Interferon-γ-activated human monocytes inhibit the intracellular multiplication of Legionella pneumophila

N. Bhardwaj, T. W. Nash, M. A. Horwitz

Research output: Contribution to journalArticlepeer-review

119 Scopus citations

Abstract

We have examined the interaction between interferon-γ (IFN-γ)-activated human monocytes and Legionella pneumophila, the agent of Legionnaires' disease. Human monocytes activated with human recombinant IFN-γ inhibit the intracellular multiplication of L. pneumophila. The degree of inhibition is proportional to the concentration of IFN-γ, and maximal inhibition consistently occurs with ≥ 2 μg/ml. Monoclonal anti-IFN-γ antibody completely neutralized the capacity of IFN-γ to activate monocytes. Monocytes infected 24 hr after explantation maximally inhibit L. pneumophila multiplication if treated with IFN-γ before infection or up to 2 hr after infection; treatment 6 hr or more after infection results in submaximal inhibition. Monocytes infected 48 hr after explantation inhibit L. pneumophila multiplication maximally if treated with IFN-γ up to 12 hr before infection, but submaximally if treated at the time of infection. Once activated, monocytes inhibit L. pneumophila multiplication in the absence of IFN-γ in the culture. Strikingly, monocytes maximally inhibit L. pneumophila multiplication after treatment with IFN-γ for as briefly as 1 hr before infection. In the absence of anti-L. pneumophila antibody, neither IFN-γ-activated monocytes nor nonactivated monocytes kill L. pneumophila. In the presence of specific antibody and complement, IFN-γ-activated monocytes kill a proportion (0.5 log) of an inoculum but not more than nonactivated monocytes. L. pneumophila forms a specialized phagosome in IFN-γ-activated monocytes that does not differ ultrastructurally from the L. pneumophila phagosome in nonactivated monocytes. These results demonstrate that IFN-γ can activate human monocytes to exert a potent anti-microbial effect against a highly virulent intracellular bacterial pathogen. These findings extend previous observations on interactions between activated mononuclear phagocytes and L. pneumophila, and additionally support the hypothesis that cell-mediated immunity plays a major role in host defense against L. pneumophila.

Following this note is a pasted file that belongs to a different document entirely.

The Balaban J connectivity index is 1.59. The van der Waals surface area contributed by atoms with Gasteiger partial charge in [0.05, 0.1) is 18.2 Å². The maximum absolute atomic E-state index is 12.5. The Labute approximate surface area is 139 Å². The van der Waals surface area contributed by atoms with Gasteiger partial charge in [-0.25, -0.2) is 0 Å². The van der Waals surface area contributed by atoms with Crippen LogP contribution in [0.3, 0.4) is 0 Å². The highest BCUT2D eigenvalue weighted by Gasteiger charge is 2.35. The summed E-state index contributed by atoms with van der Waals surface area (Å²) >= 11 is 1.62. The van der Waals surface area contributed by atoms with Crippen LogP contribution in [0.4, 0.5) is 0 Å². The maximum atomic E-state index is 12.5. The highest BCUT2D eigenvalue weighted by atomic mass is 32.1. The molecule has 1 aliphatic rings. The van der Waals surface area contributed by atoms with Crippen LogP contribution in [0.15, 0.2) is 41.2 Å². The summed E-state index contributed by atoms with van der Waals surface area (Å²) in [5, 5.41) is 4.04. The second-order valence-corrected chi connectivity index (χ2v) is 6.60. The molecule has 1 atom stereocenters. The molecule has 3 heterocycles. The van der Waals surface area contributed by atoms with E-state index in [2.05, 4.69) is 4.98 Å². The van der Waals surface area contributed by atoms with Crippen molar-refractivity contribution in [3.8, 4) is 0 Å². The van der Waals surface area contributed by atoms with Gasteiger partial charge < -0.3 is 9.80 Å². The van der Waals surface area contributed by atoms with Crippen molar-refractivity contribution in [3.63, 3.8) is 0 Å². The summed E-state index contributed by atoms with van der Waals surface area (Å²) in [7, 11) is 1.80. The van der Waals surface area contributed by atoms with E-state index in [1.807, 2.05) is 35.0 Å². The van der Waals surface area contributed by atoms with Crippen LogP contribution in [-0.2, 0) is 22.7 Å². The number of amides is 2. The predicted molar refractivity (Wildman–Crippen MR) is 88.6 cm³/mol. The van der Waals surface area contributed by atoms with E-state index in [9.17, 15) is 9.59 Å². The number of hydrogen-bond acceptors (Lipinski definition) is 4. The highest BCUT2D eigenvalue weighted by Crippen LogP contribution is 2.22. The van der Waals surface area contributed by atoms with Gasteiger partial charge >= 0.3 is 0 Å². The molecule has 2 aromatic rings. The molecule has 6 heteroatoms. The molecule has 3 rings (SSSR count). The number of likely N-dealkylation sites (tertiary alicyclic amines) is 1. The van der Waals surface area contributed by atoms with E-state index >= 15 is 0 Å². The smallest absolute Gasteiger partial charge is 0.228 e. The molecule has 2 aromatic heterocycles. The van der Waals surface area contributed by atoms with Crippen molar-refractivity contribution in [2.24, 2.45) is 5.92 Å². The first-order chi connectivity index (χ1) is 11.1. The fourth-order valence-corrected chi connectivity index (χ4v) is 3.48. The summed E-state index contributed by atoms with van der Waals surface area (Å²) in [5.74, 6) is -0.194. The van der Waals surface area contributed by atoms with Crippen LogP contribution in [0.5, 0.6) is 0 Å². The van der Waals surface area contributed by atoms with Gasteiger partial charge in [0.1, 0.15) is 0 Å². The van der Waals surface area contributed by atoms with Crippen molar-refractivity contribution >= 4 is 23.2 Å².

Original languageEnglish
Pages (from-to)2662-2669
Number of pages8
JournalJournal of Immunology
Volume137
Issue number8
StatePublished - 1986
Externally publishedYes

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